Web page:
Prospective nurse practitioners are required to seek national certification. This means that the program must meet standards of one or more recognized certifications. There is a level of consensus that nurse practitioner training requires academic education at the graduate level. While some content is considered core, other coursework is specific to the population. Completion of a course of study with a particular population focus will in turn qualify the nurse to take a particular certification exam or exams. A family nurse practitioner course of study, for example, qualifies a person for the family nurse practitioner exam offered by the AANP or ANCC.
A future nurse practitioner who will be seeking prescriptive authority will need 1) advanced courses in health assessment, pathophysiology, and pharmacology/pharmacotherapeutics and 2) coursework in diagnosing and managing health problems within his or her clinical specialty area. This is standard coursework in modern nurse practitioner programs. The CCNE accrediting agency, in fact, mandates discrete courses in assessment, pharmacology, and physiology/pathophysiology, noting that each must be at the advanced level.
There are two CCNE-accredited nurse practitioner programs in Delaware. It is imperative that students select programs that are accredited by a legitimate organization. Nationwide, accreditation by the ACEN is also relatively common. (More: Nurse Practitioner requirements in Delaware)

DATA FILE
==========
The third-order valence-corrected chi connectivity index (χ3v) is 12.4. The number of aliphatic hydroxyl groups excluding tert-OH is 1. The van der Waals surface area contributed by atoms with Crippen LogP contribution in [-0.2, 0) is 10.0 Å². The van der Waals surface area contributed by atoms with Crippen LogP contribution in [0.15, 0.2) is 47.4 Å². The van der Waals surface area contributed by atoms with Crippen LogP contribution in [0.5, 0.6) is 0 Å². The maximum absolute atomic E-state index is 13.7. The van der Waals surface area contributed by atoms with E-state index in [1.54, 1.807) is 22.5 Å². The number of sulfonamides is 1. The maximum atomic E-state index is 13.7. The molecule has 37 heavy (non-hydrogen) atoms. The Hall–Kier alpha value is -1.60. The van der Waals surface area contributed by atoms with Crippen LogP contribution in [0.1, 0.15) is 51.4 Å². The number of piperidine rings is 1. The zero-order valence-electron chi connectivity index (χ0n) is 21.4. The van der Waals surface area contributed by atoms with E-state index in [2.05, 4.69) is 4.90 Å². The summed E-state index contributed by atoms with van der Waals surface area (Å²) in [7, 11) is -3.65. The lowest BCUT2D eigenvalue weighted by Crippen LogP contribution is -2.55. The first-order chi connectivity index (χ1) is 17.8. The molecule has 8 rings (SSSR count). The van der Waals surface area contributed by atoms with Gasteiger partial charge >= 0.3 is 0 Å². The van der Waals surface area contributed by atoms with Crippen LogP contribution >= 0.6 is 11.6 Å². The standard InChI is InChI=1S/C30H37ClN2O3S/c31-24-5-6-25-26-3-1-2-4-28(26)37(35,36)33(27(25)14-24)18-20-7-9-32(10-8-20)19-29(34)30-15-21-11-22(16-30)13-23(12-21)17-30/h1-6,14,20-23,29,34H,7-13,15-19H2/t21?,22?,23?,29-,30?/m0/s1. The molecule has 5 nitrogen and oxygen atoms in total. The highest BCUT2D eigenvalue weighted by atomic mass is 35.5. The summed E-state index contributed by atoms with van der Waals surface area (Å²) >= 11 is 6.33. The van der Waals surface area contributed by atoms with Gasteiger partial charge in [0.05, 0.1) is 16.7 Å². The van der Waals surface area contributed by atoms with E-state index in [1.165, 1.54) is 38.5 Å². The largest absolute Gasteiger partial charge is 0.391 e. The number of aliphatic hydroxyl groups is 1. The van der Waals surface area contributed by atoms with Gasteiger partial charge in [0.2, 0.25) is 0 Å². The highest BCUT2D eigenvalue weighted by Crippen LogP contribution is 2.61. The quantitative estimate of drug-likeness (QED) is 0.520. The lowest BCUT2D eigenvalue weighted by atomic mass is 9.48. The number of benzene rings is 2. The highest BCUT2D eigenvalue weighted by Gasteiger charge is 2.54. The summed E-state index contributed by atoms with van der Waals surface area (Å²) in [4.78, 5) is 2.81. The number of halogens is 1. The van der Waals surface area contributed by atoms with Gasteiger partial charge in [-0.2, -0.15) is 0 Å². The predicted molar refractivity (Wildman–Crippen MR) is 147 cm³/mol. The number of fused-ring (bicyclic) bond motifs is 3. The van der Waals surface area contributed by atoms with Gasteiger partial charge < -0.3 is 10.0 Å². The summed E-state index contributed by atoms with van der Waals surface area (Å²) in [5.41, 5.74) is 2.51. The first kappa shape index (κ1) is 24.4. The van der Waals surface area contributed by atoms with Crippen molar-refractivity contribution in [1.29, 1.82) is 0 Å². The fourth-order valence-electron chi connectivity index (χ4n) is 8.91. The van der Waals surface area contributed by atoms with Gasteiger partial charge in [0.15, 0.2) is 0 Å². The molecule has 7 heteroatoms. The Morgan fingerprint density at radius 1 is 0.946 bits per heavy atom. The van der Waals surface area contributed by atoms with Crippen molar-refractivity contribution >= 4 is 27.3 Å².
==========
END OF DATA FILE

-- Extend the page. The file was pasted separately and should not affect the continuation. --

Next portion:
APRN Scope of Practice
Scope of practice and level of regulatory control vary by state. Delaware grants more independence than many states; laws passed in 2015 significantly altered the practice environment.
Delaware nurse need collaborative agreements for the first 4,000 hours of practice; the minimum timeframe is two years. The collaborator may be an individual physician or a licensed healthcare delivery system. Podiatrists also qualify. In some cases, nurse practitioners will need more than one collaborative agreement. Delaware requires one for each employer or practice.
Nurse practitioners who have completed their collaboration requirement can seek authorization for independent practice. This authorizes practice outside of an established healthcare organization, delivery system, or physician- or podiatrist-owned practice.
Prescriptive authority carries a specific continuing education requirement. General prescriptive authority is for non-controlled substances. A Delaware nurse practitioner can prescribe many controlled substances, but additional registration is required.
Delaware has Master of Science (MSN) and Doctor of Nursing Practice (DNP) nurse practitioner programs. Family practice tracks in both programs include multiple classes focused on primary care and multiple practicums. Both programs include coursework in evidence-based practice. The DNP program includes a substantive project completed over multiple semesters. It includes several courses in population health. Programs around the nation have slightly different offerings while staying within framework of national standard setters.
APRN Salary in DE
The Bureau of Labor Statistics lists an average salary of $105,380 ($50.66 an hour) for Delaware nurse practitioners. A full-time nurse practitioner at the 10th percentile earns $82,140 while one at the 90th percentile earns $136,700. This assumes 40-hour weeks.